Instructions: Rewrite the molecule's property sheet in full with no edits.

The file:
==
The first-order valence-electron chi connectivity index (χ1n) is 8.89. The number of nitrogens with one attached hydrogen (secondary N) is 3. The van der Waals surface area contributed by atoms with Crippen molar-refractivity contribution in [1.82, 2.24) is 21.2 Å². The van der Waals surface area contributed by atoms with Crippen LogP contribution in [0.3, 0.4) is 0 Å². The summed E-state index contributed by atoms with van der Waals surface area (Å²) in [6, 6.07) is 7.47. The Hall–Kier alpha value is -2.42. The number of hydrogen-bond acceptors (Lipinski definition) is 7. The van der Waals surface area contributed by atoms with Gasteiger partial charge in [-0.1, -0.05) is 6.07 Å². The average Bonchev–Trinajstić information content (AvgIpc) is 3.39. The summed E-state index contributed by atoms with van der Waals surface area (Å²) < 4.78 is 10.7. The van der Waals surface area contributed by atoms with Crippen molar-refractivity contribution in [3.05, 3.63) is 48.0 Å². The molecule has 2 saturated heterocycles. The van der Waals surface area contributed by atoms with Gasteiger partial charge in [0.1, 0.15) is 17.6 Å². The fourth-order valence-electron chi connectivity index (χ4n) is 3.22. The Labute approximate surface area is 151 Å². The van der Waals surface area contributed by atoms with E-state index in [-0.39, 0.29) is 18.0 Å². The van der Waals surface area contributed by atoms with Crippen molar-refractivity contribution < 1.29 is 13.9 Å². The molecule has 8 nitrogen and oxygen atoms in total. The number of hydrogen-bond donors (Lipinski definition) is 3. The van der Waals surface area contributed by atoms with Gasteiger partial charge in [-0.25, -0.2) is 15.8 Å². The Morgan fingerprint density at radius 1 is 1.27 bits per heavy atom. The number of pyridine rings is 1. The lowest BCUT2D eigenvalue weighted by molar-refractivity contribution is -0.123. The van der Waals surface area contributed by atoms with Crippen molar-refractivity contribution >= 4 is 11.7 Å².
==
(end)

The first-order valence-electron chi connectivity index (χ1n) is 8.89. The number of nitrogens with one attached hydrogen (secondary N) is 3. The van der Waals surface area contributed by atoms with Crippen molar-refractivity contribution in [1.82, 2.24) is 21.2 Å². The van der Waals surface area contributed by atoms with Crippen LogP contribution in [0.3, 0.4) is 0 Å². The summed E-state index contributed by atoms with van der Waals surface area (Å²) in [6, 6.07) is 7.47. The Hall–Kier alpha value is -2.42. The number of hydrogen-bond acceptors (Lipinski definition) is 7. The van der Waals surface area contributed by atoms with Gasteiger partial charge in [-0.1, -0.05) is 6.07 Å². The average Bonchev–Trinajstić information content (AvgIpc) is 3.39. The summed E-state index contributed by atoms with van der Waals surface area (Å²) < 4.78 is 10.7. The van der Waals surface area contributed by atoms with Crippen molar-refractivity contribution in [3.05, 3.63) is 48.0 Å². The molecule has 2 saturated heterocycles. The van der Waals surface area contributed by atoms with Gasteiger partial charge in [0.1, 0.15) is 17.6 Å². The fourth-order valence-electron chi connectivity index (χ4n) is 3.22. The Labute approximate surface area is 151 Å². The van der Waals surface area contributed by atoms with E-state index in [-0.39, 0.29) is 18.0 Å². The van der Waals surface area contributed by atoms with Crippen molar-refractivity contribution < 1.29 is 13.9 Å². The molecule has 8 nitrogen and oxygen atoms in total. The number of hydrogen-bond donors (Lipinski definition) is 3. The van der Waals surface area contributed by atoms with Gasteiger partial charge in [-0.25, -0.2) is 15.8 Å². The Morgan fingerprint density at radius 1 is 1.27 bits per heavy atom. The number of pyridine rings is 1. The lowest BCUT2D eigenvalue weighted by molar-refractivity contribution is -0.123. The van der Waals surface area contributed by atoms with Crippen molar-refractivity contribution >= 4 is 11.7 Å².